Chapter 6: Supporting children in their grief
Communicating and answering questions
Our sons have had a lot of questions along the way, and we’ve tried our best to answer them honestly in a way that they can understand. I recognize now that they’ve also experienced losses and grief as their mother’s illness has progressed.
Some of the most common types of concerns expressed by grieving children, have been referred to as the “4 C’s” — Can I CATCH it? Did I CAUSE it? Can I CURE it? and Who will take CARE of me. Below are some unique aspects of these concerns for children when someone has a progressive illness. Click each box read more about each concern and to see suggestions for talking with children about it.
Children may wonder if the disease is contagious. Reassure them by explaining that the disease is not something they can “catch.”
Children may also wonder, “Will I get this when I grow up?” If there is a genetic component to the disease, it may be helpful to talk about it, depending on an individual child’s needs and abilities. Let them know that a having a “risk” does not mean that something “will” happen. It may be helpful to identify people who share genes but do not have the same disease.
With a hereditary disease, you may want to consider the possibility of testing to get help early if needed. Remember that research continues, and new treatments may exist when a child is older.
“I know that you might be worried about catching what mom has, but her illness isn’t contagious. You can still hug your mom or hold her hand, and you won’t catch what she has. It’s not like a cold.”
“This does feel scary. Although you dad has this disease and it can be passed on, there are a lot of people in dad’s family who did not get it. Let’s make a list of your aunts, uncles, and cousins who don’t have it. There are a lot of them!”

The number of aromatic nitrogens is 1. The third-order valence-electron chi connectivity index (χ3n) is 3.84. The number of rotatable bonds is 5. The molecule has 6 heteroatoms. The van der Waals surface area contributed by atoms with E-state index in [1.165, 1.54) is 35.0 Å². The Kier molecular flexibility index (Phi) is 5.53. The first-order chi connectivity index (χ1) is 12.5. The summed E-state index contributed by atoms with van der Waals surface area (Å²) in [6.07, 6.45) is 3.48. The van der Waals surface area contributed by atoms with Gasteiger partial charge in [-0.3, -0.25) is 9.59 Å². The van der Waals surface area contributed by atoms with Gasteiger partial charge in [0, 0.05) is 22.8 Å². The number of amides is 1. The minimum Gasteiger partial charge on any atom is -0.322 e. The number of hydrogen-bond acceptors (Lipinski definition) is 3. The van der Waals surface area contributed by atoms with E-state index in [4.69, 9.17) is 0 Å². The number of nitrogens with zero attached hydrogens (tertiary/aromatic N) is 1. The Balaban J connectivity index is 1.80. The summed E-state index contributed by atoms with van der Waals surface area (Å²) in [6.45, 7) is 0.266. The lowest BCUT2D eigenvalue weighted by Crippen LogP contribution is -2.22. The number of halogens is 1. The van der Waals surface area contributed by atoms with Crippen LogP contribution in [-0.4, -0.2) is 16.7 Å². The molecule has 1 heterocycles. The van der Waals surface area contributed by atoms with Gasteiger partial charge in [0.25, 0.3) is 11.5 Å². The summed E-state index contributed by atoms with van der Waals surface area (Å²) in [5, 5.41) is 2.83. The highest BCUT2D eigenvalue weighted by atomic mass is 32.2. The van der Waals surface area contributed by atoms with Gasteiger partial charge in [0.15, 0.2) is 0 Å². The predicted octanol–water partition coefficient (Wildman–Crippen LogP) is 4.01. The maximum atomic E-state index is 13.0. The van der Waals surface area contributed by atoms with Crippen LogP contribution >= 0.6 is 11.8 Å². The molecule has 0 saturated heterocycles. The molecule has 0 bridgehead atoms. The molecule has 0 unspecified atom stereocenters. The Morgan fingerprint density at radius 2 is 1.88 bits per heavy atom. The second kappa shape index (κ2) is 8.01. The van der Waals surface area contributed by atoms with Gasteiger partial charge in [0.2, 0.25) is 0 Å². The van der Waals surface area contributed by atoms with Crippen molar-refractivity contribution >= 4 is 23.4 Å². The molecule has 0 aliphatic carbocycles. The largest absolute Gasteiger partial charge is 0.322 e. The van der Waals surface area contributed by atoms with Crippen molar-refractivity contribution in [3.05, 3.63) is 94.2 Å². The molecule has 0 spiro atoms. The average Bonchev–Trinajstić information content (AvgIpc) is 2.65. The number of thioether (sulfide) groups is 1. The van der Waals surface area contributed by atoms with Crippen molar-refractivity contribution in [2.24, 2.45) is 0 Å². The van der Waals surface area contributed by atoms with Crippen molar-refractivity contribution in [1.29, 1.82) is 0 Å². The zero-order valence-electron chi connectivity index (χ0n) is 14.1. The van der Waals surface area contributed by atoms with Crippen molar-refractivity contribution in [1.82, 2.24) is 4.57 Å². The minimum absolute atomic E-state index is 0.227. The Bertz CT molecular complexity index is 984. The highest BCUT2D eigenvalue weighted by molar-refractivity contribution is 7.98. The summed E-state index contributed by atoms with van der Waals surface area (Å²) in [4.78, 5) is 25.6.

“There may be a risk, but that does not mean you have it or will get it. Let’s take this one step at a time. And remember that I will be with you.”
In addition to worrying that they have caused the disease, children may also believe that the person is acting differently because of something the child did.
Gently reassure the child that they did not cause the illness or the death. Let the child know that changes in the person’s behaviour are due to the illness, and not the child.
“Our brains think and control the way our bodies move and talk. This disease is changing the way your dad’s brain works, making it hard for him to think/move/act/talk in the way that he used to. It is not your fault.”
“Grandpa is not angry with you. His sickness is why he doesn’t remember you or talk with you about school anymore. I feel very sad too because he doesn’t talk with me either. Why don’t you tell me what you were going to share with Grandpa?”
Children often worry that they could have somehow prevented the person from becoming ill.
Explain that there are some illnesses that can’t be cured, but there are ways to bring the person comfort and care. Acknowledge feelings and thoughts, without judgment, and gently reassure the child that the person’s illness isn’t their fault.
“They have been sick for a long time. There was nothing you could have done to make them better. The doctors and nurses worked really hard, but even they could not stop Grandma from getting sick.”
If the person who is sick is the children’s primary caregiver, children wonder what will happen when the person becomes too ill to care for them. Reassure them and speak about who would help to care for them if needed for any reason.
If they have a parent who is looking after the person who is sick, the child may worry about their own care needs not being met. Let the child know that no matter how much you are caring for the ill person, you will still love and look after the child too.
If someone takes over a parent’s roles or responsibilities, a child may feel guilty or worry about “replacing” their parent. If the child is worried that someone is replacing their parent, be sure to clarify that while someone may do certain tasks and activities, no one will ever take the parent’s place in their life.
“If Mom gets too sick, I’ll still be here to look after you, and your aunt will also come to help us.”
“Even though I have been very quiet and feeling sad lately, I would love to hear about what is going on at school.”
“I know you’re not happy about your sister making your meals and taking you to school. She wants to help out and look after you, but that doesn’t mean she’s trying to replace Mom. Your mom will always be your mom, and no one can take her place.”